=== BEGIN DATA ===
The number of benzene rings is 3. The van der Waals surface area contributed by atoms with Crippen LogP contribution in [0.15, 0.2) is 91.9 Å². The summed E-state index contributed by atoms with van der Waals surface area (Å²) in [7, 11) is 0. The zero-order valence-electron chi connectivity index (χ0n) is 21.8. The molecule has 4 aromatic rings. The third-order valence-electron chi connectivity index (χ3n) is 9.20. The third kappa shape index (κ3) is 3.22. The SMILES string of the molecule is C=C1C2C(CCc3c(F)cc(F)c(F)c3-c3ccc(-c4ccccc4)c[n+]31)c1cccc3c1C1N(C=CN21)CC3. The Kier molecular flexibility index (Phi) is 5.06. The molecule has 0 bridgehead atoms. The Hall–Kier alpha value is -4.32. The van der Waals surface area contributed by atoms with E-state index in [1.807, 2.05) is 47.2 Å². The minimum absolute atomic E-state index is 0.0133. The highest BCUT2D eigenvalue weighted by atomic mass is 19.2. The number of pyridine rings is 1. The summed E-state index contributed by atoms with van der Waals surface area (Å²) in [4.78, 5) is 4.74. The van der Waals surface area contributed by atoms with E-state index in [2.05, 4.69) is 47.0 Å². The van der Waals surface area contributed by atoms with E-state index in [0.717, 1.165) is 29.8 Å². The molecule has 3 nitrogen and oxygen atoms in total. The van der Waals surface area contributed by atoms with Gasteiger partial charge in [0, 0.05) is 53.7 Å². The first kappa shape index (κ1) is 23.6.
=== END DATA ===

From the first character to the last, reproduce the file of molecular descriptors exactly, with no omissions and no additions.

The number of benzene rings is 3. The van der Waals surface area contributed by atoms with Crippen LogP contribution in [0.15, 0.2) is 91.9 Å². The summed E-state index contributed by atoms with van der Waals surface area (Å²) in [7, 11) is 0. The zero-order valence-electron chi connectivity index (χ0n) is 21.8. The molecule has 4 aromatic rings. The third-order valence-electron chi connectivity index (χ3n) is 9.20. The third kappa shape index (κ3) is 3.22. The SMILES string of the molecule is C=C1C2C(CCc3c(F)cc(F)c(F)c3-c3ccc(-c4ccccc4)c[n+]31)c1cccc3c1C1N(C=CN21)CC3. The Kier molecular flexibility index (Phi) is 5.06. The molecule has 0 bridgehead atoms. The Hall–Kier alpha value is -4.32. The van der Waals surface area contributed by atoms with E-state index in [1.807, 2.05) is 47.2 Å². The minimum absolute atomic E-state index is 0.0133. The highest BCUT2D eigenvalue weighted by atomic mass is 19.2. The number of pyridine rings is 1. The summed E-state index contributed by atoms with van der Waals surface area (Å²) in [4.78, 5) is 4.74. The van der Waals surface area contributed by atoms with E-state index in [2.05, 4.69) is 47.0 Å². The van der Waals surface area contributed by atoms with E-state index in [0.717, 1.165) is 29.8 Å². The molecule has 3 nitrogen and oxygen atoms in total. The van der Waals surface area contributed by atoms with Gasteiger partial charge in [0, 0.05) is 53.7 Å². The first kappa shape index (κ1) is 23.6.